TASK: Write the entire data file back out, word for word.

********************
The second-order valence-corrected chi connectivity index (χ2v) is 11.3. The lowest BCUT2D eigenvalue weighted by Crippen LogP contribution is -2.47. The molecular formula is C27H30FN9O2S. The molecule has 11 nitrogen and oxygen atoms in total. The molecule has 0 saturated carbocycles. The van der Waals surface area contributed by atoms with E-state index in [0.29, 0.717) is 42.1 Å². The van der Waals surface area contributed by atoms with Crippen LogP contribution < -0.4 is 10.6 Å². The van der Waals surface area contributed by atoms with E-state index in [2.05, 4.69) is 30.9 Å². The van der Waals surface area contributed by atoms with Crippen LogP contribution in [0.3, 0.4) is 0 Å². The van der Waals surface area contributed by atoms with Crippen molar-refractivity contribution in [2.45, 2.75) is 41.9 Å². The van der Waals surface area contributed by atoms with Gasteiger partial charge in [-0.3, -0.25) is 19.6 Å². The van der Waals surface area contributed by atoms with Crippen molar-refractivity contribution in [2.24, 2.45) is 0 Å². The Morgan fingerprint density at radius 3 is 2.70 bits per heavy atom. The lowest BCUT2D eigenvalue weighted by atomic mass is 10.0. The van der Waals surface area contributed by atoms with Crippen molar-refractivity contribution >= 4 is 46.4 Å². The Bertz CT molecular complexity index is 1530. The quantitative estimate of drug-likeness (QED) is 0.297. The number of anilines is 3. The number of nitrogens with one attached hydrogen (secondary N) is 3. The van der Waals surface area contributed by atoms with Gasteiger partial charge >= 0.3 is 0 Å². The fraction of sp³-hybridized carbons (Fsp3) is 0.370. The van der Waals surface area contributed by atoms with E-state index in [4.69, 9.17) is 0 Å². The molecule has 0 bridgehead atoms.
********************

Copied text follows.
The second-order valence-corrected chi connectivity index (χ2v) is 11.3. The lowest BCUT2D eigenvalue weighted by Crippen LogP contribution is -2.47. The molecular formula is C27H30FN9O2S. The molecule has 11 nitrogen and oxygen atoms in total. The molecule has 0 saturated carbocycles. The van der Waals surface area contributed by atoms with E-state index in [0.29, 0.717) is 42.1 Å². The van der Waals surface area contributed by atoms with Crippen LogP contribution < -0.4 is 10.6 Å². The van der Waals surface area contributed by atoms with E-state index in [2.05, 4.69) is 30.9 Å². The van der Waals surface area contributed by atoms with Crippen LogP contribution in [0.3, 0.4) is 0 Å². The van der Waals surface area contributed by atoms with Crippen molar-refractivity contribution in [2.45, 2.75) is 41.9 Å². The van der Waals surface area contributed by atoms with Gasteiger partial charge in [-0.3, -0.25) is 19.6 Å². The van der Waals surface area contributed by atoms with Crippen molar-refractivity contribution in [2.24, 2.45) is 0 Å². The Morgan fingerprint density at radius 3 is 2.70 bits per heavy atom. The lowest BCUT2D eigenvalue weighted by atomic mass is 10.0. The van der Waals surface area contributed by atoms with Crippen molar-refractivity contribution >= 4 is 46.4 Å². The Bertz CT molecular complexity index is 1530. The quantitative estimate of drug-likeness (QED) is 0.297. The number of anilines is 3. The number of nitrogens with one attached hydrogen (secondary N) is 3. The van der Waals surface area contributed by atoms with Gasteiger partial charge >= 0.3 is 0 Å². The fraction of sp³-hybridized carbons (Fsp3) is 0.370. The van der Waals surface area contributed by atoms with E-state index in [4.69, 9.17) is 0 Å². The molecule has 0 bridgehead atoms.